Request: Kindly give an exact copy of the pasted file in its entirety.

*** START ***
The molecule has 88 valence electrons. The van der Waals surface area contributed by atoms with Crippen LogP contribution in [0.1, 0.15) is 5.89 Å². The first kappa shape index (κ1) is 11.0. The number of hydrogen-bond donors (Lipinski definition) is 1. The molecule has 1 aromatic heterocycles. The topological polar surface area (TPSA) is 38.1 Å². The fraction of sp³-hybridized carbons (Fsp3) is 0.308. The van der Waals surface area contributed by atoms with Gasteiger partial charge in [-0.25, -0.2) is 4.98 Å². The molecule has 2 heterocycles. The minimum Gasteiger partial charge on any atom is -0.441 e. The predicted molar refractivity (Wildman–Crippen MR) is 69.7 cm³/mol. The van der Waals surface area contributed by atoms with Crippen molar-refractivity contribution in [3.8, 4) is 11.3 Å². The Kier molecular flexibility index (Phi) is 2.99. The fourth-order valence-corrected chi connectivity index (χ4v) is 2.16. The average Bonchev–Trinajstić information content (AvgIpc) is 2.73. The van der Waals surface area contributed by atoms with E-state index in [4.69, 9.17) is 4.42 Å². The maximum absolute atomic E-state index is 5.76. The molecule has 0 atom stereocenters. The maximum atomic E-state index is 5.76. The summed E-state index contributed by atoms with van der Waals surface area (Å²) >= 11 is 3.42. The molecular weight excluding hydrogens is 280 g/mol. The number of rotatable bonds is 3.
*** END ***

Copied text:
The molecule has 88 valence electrons. The van der Waals surface area contributed by atoms with Crippen LogP contribution in [0.1, 0.15) is 5.89 Å². The first kappa shape index (κ1) is 11.0. The number of hydrogen-bond donors (Lipinski definition) is 1. The molecule has 1 aromatic heterocycles. The topological polar surface area (TPSA) is 38.1 Å². The fraction of sp³-hybridized carbons (Fsp3) is 0.308. The van der Waals surface area contributed by atoms with Gasteiger partial charge in [-0.25, -0.2) is 4.98 Å². The molecule has 2 heterocycles. The minimum Gasteiger partial charge on any atom is -0.441 e. The predicted molar refractivity (Wildman–Crippen MR) is 69.7 cm³/mol. The van der Waals surface area contributed by atoms with Crippen molar-refractivity contribution in [3.8, 4) is 11.3 Å². The Kier molecular flexibility index (Phi) is 2.99. The fourth-order valence-corrected chi connectivity index (χ4v) is 2.16. The average Bonchev–Trinajstić information content (AvgIpc) is 2.73. The van der Waals surface area contributed by atoms with E-state index in [4.69, 9.17) is 4.42 Å². The maximum absolute atomic E-state index is 5.76. The molecule has 0 atom stereocenters. The maximum atomic E-state index is 5.76. The summed E-state index contributed by atoms with van der Waals surface area (Å²) >= 11 is 3.42. The molecular weight excluding hydrogens is 280 g/mol. The number of rotatable bonds is 3.